Tuesday, October 6, 2009

A brief thought on tweeting and retweeting those points of interest

Twitter skeptics would argue that most people have no "real audience" for their tweets. Users who don't have thousands, hundreds, or even tens of followers must just be shouting into an echo chamber when they're tweeting and retweeting links they find interesting, right?

Not necessarily. Over the past few months, Twitter has become a way to gauge mass popularity and interest in certain topics, highlighted especially by the big search box on Twitter's redesigned homepage.

If you feel as if your single little tweet about some funny thing you saw in the news will go unheard in the short-term, think of yourself part of a bigger picture. Real-time news aggregators like OneRiot and Delicious keep track of mentions, and if enough people feel compelled to tweet something, it shoots to the top of these lists, getting even more people to see it. Sure, maybe only a handful of your followers will get to read your tweet, but you sharing it demonstrates that yet another person found it worthy of sharing.

That's a driving force behind the idea of the "social web," because it's the users and readers, not the editors and executives—who are constantly deciding which content "really matters" and is "worth reading." Most news sites, like the New York Times, for example, show their "most popular" and "most emailed" stories, so readers can see what's hot at a glance.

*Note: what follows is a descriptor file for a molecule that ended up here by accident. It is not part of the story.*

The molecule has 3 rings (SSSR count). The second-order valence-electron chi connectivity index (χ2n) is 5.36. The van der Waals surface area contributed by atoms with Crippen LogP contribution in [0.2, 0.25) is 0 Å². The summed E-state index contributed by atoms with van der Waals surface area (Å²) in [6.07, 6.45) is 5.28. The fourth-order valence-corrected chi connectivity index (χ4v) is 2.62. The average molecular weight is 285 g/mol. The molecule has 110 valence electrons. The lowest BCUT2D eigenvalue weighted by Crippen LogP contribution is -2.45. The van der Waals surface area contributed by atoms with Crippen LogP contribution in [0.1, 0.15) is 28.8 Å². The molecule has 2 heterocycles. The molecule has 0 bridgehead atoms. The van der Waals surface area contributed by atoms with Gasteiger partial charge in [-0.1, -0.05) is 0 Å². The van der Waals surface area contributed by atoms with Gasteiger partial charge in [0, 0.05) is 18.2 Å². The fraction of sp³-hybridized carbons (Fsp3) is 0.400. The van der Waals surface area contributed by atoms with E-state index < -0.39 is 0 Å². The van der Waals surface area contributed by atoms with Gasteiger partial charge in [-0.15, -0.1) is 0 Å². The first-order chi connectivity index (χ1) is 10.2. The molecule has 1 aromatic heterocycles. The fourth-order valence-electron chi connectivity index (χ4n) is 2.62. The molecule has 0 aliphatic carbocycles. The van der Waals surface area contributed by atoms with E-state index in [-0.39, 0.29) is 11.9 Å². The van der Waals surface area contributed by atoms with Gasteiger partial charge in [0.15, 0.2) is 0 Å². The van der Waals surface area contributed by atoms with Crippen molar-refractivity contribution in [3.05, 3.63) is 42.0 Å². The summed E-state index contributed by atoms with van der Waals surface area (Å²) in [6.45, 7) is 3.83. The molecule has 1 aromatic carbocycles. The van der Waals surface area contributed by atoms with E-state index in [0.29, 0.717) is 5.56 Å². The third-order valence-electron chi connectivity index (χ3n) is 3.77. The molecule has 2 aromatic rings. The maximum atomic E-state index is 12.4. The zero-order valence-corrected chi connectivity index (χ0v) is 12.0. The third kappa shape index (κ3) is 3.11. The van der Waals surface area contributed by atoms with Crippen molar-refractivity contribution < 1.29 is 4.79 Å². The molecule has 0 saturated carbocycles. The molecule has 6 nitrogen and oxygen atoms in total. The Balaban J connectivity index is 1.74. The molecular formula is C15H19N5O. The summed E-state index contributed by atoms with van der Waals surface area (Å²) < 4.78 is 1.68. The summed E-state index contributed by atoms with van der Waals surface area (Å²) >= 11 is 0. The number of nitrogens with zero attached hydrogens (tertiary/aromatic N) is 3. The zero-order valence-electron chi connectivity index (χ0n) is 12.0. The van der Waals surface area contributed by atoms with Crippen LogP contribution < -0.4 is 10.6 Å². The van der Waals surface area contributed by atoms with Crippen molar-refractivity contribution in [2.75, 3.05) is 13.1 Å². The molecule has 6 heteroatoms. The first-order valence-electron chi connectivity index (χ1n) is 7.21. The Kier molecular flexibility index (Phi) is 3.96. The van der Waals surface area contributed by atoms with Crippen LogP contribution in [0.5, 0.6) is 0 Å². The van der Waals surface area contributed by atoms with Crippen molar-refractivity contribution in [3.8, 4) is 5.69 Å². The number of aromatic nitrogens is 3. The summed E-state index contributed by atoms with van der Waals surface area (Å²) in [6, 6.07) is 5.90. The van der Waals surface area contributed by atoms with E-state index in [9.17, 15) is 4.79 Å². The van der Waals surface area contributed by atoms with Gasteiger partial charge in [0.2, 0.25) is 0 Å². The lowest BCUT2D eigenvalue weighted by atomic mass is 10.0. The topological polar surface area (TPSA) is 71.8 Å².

This kind of model, where popular links get the most attention, means that we're trusting the taste of lots and lots and lots of other people. Often times, that really funny link isn't so funny, or just really annoying. But you can't deny that a lot of the time, you can StumbleUpon (get it?) some very cool stuff.

So do not tweet and retweet in vain. But for the sake of finding what's relevant and popular and worthy of my click, try talking about yourself less, and what's happening around you more.

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